Search - Charles Mingus :: In a Soulful Mood

In a Soulful Mood
Charles Mingus
In a Soulful Mood
Genres: Blues, Jazz, Pop
  •  Track Listings (8) - Disc #1

BIN# R07828The master bassman is joined by such Luminaries as EricDolphy and Roy Eldridge on these 1960 candid recordings.8 tracks.


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CD Details

All Artists: Charles Mingus
Title: In a Soulful Mood
Members Wishing: 0
Total Copies: 0
Label: Music Club
Release Date: 11/19/1996
Genres: Blues, Jazz, Pop
Styles: Avant Garde & Free Jazz, Modern Postbebop, Bebop
Number of Discs: 1
SwapaCD Credits: 1
UPC: 614475000429


Album Description
BIN# R07828The master bassman is joined by such Luminaries as EricDolphy and Roy Eldridge on these 1960 candid recordings.8 tracks.

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CD Reviews

Fine presentation of Charles and friends...
William E. Adams | Midland, Texas USA | 08/17/2003
(4 out of 5 stars)

"This is my third CD of Mingus, and while it is not quite as instantly fascinating as "Mingus Ah Um" on Columbia, it is plenty good. Certainly, it is much stronger overall than "Pithecanthropus Erectus", the Atlantic label release which came out in 1957, three years before "Soulful Mood." Of the eight tunes, four are Mingus originals, and three are old standards offered in extended form with lengthy solo sections. Keeping Charles' company are Booker Ervin on tenor sax, Eric Dolphy on alto sax and on bass clarinet, Roy Eldridge on trumpet, Tommy Flanagan on piano, and Dannie Richmond and Jo Jones sharing percussion. "Stormy Weather" takes up 13-and-a-half minutes, and "Body and Soul" is extended for nearly 11 minutes. While most of the moments on this long disc are mellow, there are some swing elements, some bop, and some experimental passages. Almost all of it, however, is melodic and happy. I'd still say "Mingus Ah Um" is the best introduction to his genius, and his attempts to bring the Duke Ellington tradition to the 1960's. But "In a Soulful Mood" actually has more of Mingus' bass playing than the much more famous "Ah Um." It's a good second choice for exposure to the complications, contradictions and controversies which Charles' brought to American jazz in the years inbetween the Korean War and Vietnam. These selections feature four to eight players, and were laid down in a studio in NYC over two sessions near the end of 1960. This Music Club edition, meant for distribution in Europe and released in 1995, has a nice cardboard outer case, a jewel case, an eight-page booklet, and three stiff cards with photos of Mingus at his bass. Classy production all around, and the sounds on the disc are classic as well."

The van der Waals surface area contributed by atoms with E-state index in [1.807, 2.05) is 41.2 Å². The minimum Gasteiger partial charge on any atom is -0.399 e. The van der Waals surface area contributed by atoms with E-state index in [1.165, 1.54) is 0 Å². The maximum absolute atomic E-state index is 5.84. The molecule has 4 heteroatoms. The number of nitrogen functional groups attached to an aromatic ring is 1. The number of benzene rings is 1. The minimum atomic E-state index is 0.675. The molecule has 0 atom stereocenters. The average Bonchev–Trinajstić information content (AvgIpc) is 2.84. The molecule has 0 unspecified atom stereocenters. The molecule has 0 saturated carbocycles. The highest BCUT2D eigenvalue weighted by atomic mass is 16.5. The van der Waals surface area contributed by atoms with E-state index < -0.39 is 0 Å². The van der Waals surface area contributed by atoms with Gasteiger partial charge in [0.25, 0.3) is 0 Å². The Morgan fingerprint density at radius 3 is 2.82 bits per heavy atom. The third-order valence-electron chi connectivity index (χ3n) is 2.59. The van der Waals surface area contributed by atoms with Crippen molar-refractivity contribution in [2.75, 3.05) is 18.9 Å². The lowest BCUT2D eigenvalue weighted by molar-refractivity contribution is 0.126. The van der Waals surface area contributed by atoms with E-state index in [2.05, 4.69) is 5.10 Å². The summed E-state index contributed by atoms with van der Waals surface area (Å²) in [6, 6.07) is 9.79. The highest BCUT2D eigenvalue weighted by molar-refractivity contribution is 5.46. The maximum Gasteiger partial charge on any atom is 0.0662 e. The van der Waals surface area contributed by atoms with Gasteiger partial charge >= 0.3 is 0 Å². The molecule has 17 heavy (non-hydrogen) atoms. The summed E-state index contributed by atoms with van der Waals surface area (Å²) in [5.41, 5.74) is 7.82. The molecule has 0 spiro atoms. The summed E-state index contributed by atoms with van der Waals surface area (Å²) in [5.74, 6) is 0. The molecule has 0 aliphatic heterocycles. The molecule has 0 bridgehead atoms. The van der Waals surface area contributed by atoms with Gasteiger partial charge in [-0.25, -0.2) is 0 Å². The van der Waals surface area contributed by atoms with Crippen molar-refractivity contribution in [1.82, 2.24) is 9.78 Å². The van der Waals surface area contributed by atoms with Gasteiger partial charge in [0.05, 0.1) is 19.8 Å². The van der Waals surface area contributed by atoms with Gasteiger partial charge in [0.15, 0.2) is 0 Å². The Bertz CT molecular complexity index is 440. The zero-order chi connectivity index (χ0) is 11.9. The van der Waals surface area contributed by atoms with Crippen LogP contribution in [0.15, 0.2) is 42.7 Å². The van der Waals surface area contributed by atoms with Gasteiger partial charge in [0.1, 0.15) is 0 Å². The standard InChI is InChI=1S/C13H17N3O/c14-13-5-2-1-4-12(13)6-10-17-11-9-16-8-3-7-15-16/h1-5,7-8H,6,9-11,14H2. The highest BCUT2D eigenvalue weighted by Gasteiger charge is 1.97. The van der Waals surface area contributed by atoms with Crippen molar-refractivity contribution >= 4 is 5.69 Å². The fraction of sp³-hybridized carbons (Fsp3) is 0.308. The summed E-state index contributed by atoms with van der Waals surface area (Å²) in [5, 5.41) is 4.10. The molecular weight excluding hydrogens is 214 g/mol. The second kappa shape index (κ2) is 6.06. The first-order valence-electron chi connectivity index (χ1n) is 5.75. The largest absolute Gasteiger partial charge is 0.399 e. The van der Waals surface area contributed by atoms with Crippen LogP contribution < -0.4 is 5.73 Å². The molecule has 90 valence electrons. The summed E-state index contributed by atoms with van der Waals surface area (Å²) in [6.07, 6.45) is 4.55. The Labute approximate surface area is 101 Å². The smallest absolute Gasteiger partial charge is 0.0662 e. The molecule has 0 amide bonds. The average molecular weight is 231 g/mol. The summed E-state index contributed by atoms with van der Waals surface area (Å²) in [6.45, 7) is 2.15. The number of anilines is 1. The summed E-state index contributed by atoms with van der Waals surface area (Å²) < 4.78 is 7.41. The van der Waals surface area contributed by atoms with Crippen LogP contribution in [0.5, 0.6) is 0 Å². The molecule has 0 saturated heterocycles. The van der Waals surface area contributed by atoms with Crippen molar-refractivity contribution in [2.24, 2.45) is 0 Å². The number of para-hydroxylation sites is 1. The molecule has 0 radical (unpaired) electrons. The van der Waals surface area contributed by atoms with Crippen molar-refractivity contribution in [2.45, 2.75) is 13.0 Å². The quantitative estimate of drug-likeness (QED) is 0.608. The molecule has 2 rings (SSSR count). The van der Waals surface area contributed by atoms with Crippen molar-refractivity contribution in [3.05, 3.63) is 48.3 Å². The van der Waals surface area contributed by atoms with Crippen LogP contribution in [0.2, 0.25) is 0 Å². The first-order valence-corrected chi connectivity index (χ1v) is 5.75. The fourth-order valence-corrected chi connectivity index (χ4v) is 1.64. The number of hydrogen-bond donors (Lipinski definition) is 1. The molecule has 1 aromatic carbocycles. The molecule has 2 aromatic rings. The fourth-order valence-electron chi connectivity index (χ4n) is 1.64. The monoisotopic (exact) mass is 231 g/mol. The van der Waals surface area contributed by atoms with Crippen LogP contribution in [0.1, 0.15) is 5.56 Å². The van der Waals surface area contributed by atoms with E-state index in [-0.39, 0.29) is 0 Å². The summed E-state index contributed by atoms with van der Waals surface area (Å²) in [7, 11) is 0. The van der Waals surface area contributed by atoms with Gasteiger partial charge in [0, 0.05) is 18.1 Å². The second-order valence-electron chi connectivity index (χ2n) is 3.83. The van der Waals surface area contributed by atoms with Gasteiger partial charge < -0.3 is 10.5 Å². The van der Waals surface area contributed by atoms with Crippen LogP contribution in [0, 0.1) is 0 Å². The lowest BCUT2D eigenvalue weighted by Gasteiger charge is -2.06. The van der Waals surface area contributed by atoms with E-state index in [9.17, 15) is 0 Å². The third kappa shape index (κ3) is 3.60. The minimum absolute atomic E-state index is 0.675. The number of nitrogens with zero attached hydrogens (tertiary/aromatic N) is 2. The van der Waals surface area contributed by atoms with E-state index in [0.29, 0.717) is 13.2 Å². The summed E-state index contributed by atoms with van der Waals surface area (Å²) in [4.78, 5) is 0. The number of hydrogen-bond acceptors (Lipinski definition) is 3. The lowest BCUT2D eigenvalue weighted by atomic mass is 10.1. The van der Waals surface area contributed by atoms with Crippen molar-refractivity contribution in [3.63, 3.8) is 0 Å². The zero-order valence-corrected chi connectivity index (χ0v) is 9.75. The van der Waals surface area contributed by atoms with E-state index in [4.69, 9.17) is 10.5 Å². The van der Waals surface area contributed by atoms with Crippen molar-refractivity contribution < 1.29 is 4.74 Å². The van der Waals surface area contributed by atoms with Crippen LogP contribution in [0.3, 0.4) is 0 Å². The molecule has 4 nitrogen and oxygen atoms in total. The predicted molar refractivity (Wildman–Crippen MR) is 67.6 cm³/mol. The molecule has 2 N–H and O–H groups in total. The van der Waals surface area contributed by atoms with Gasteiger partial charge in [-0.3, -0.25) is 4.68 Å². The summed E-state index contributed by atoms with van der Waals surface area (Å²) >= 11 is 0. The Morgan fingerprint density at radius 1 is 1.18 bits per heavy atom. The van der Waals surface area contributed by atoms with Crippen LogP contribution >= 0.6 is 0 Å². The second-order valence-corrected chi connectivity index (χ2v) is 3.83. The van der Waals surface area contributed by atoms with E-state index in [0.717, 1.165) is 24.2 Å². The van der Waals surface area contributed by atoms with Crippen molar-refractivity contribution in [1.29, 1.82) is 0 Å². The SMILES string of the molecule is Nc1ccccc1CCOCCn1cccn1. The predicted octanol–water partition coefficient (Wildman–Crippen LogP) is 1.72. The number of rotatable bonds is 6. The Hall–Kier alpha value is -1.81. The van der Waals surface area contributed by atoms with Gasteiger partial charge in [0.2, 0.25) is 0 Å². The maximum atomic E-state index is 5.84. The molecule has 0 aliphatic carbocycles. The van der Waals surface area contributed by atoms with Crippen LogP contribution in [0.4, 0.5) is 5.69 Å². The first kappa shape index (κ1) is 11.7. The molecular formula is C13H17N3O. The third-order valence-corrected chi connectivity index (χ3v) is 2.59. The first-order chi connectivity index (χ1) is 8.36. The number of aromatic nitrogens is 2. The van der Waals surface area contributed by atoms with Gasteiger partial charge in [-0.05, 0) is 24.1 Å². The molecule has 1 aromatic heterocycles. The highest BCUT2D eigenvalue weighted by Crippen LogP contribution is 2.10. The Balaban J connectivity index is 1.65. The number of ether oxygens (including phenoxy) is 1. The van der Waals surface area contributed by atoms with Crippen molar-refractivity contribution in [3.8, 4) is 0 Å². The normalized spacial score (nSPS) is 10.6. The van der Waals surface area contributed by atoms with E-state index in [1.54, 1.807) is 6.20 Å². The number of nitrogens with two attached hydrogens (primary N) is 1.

Little known but excellent sides
William E. Adams | 07/01/2000
(4 out of 5 stars)

"Originally released on the Candid label, it's strange to think that this album isn't more well known to jazz fans, considering some of the big names that appear and some of the inspired soloing they unleash. Dannie Richmond, Mingus' quintessential drummer is the only one who appears on all tracks, along with Mingus, but appearing on and off are more than capable sidemen such as Booker Ervin, Charles MacPehrson, Jo Jones and Tommy Flanagan, but it's the last five tracks that are truly amazing. Mingus manages to bridge two schools of jazz, swing and avant-garde, like the bridge never existed, bringing together colossal swing trumpeter Roy Eldridge and free jazz prodigy Eric Dolphy. The highlight of the album is a lengthy rendition of 'Body and Soul', which features some truly awe-inspiring solos by Eldridge, Dolphy, and trombonist Jimmy Knepper, and the everpresent and always fiery boom of Mingus' bass, keeping superb time and swinging like crazy while letting rip some of his notorious vocal exclamations to push the music along. The rest of the disc rarely matches that energy, but this is still essential music for any Mingus fan."
Standard Mingus, but that ain't bad!
William E. Adams | 05/08/1999
(4 out of 5 stars)

"With Candid's recordings of Mingus work currently not available, this is about the best one can do to get Mingus's studio work with Dolphy and others. Many of the tracks are fairly mellow (as the title suggests) unlike other, more intense recordings such as Ah Um and Mingus etc. Nevertheless, a solid recording that any serious Mingus fan will want."